Dangers for West in Anglo-Egyptian Dispute
New Government After Anti-British Riots
Events in egypt during the last weekend may have opened the way for a new approach to solution of both the Anglo-Egyptian conflict and the larger conflict between Middle Eastern nationalism and security needs of the West of which it is a part.
Dismissal of the Wafd government of Nahas Pasha by King Farouk, Jan. 27, and his appointment of Aly Maher Pasha to head a new cabinet, was the first major political break in the rapidly-worsening situation which grew out of Egypt's efforts to assume full control of the Suez Canal and to force withdrawal of British military forces from the Canal zone.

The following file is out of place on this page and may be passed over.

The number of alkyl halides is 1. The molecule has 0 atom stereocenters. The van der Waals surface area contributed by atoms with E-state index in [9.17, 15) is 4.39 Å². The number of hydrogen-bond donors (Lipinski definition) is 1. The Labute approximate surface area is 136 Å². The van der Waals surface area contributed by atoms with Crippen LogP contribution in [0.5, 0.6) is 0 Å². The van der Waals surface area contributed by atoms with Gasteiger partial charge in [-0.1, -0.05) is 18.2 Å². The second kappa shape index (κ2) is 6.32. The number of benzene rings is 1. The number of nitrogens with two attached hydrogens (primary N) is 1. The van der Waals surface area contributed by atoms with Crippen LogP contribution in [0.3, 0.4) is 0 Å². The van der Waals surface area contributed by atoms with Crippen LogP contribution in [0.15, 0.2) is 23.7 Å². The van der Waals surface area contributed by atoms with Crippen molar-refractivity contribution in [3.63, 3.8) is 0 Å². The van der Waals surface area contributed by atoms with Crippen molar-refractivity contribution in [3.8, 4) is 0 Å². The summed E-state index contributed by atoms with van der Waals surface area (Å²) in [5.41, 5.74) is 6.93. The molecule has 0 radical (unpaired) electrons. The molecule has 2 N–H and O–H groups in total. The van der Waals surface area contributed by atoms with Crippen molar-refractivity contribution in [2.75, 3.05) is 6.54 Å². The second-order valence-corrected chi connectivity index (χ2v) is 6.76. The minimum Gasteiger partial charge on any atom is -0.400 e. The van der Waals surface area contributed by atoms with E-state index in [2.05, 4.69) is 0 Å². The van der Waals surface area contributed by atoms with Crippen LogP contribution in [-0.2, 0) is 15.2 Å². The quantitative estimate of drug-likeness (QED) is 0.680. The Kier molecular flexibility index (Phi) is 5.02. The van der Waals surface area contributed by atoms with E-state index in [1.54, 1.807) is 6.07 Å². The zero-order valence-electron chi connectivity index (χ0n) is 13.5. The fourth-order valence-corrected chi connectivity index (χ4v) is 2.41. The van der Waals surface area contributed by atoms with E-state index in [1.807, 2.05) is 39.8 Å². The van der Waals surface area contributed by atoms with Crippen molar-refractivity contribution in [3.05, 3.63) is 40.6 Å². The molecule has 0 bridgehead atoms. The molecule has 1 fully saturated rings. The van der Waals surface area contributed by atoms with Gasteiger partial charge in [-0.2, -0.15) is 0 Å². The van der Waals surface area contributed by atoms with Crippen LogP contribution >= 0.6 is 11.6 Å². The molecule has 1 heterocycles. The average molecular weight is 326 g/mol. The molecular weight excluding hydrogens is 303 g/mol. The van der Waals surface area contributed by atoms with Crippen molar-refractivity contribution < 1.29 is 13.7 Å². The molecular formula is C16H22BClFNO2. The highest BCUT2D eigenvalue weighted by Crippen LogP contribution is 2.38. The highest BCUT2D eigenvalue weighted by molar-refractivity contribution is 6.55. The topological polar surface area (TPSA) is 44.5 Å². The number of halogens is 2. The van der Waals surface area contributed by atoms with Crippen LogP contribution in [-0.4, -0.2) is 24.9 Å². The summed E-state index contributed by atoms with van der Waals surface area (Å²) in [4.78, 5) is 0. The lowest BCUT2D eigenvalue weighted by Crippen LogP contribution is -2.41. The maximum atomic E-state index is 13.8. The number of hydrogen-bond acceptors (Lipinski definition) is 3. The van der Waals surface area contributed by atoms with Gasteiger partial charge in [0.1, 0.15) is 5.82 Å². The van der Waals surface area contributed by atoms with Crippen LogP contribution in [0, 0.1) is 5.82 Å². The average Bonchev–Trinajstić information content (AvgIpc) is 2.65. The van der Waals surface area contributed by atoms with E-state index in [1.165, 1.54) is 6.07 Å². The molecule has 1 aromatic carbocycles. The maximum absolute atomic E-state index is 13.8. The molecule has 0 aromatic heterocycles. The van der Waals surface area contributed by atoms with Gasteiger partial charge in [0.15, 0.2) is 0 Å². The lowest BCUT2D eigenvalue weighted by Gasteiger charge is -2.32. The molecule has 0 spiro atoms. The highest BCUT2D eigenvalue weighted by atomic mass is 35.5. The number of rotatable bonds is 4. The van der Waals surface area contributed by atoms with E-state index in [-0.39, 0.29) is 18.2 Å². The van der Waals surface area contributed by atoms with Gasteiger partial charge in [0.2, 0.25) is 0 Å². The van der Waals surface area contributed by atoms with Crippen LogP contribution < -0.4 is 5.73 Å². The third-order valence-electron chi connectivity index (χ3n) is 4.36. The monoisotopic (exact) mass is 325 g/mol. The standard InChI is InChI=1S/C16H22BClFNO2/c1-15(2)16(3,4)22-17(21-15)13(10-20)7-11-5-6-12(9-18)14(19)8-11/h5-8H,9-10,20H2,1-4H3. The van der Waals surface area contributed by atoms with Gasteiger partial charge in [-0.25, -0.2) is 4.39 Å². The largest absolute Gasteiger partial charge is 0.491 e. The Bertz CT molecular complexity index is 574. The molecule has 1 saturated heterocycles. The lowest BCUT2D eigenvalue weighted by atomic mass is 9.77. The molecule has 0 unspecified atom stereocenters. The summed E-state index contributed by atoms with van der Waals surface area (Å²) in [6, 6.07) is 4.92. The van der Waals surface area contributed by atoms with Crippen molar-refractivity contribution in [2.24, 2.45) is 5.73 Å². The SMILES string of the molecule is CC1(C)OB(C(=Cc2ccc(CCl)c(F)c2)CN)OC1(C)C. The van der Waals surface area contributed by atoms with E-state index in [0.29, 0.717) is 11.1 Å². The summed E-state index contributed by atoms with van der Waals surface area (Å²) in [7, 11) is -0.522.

The king's action was prompted by the imperative need to restore public order and internal stability after the large-scale rioting in Cairo which followed a bloody clash between Egyptian police and British troops in the Canal zone. It had the additional effect of heading off a planned break in diplomatic relations with Great Britain, which, if carried out, might permanently have closed the door to a negotiated settlement.